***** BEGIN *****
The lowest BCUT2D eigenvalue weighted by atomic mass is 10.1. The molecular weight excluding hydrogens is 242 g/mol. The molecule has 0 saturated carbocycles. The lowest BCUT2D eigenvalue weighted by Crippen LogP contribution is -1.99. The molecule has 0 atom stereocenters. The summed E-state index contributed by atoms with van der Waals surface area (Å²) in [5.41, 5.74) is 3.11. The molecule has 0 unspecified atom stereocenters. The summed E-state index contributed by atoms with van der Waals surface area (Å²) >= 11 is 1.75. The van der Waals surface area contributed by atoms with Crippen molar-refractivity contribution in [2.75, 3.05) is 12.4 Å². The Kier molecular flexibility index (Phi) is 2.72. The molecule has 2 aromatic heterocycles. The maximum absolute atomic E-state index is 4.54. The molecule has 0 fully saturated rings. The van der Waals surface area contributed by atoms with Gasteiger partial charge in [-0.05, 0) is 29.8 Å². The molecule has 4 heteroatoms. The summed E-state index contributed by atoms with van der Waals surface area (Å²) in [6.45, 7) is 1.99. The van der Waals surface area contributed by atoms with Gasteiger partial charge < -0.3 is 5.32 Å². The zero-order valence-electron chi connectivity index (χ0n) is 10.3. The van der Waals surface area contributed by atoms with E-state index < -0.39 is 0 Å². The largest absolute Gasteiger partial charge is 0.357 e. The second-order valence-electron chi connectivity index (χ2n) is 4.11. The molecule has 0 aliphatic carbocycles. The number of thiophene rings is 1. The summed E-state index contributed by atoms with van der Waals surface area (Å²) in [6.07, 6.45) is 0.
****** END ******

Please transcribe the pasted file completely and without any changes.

The lowest BCUT2D eigenvalue weighted by atomic mass is 10.1. The molecular weight excluding hydrogens is 242 g/mol. The molecule has 0 saturated carbocycles. The lowest BCUT2D eigenvalue weighted by Crippen LogP contribution is -1.99. The molecule has 0 atom stereocenters. The summed E-state index contributed by atoms with van der Waals surface area (Å²) in [5.41, 5.74) is 3.11. The molecule has 0 unspecified atom stereocenters. The summed E-state index contributed by atoms with van der Waals surface area (Å²) >= 11 is 1.75. The van der Waals surface area contributed by atoms with Crippen molar-refractivity contribution in [2.75, 3.05) is 12.4 Å². The Kier molecular flexibility index (Phi) is 2.72. The molecule has 2 aromatic heterocycles. The maximum absolute atomic E-state index is 4.54. The molecule has 0 fully saturated rings. The van der Waals surface area contributed by atoms with Gasteiger partial charge in [-0.05, 0) is 29.8 Å². The molecule has 4 heteroatoms. The summed E-state index contributed by atoms with van der Waals surface area (Å²) in [6.45, 7) is 1.99. The van der Waals surface area contributed by atoms with Gasteiger partial charge < -0.3 is 5.32 Å². The zero-order valence-electron chi connectivity index (χ0n) is 10.3. The van der Waals surface area contributed by atoms with E-state index < -0.39 is 0 Å². The largest absolute Gasteiger partial charge is 0.357 e. The second-order valence-electron chi connectivity index (χ2n) is 4.11. The molecule has 0 aliphatic carbocycles. The number of thiophene rings is 1. The summed E-state index contributed by atoms with van der Waals surface area (Å²) in [6.07, 6.45) is 0.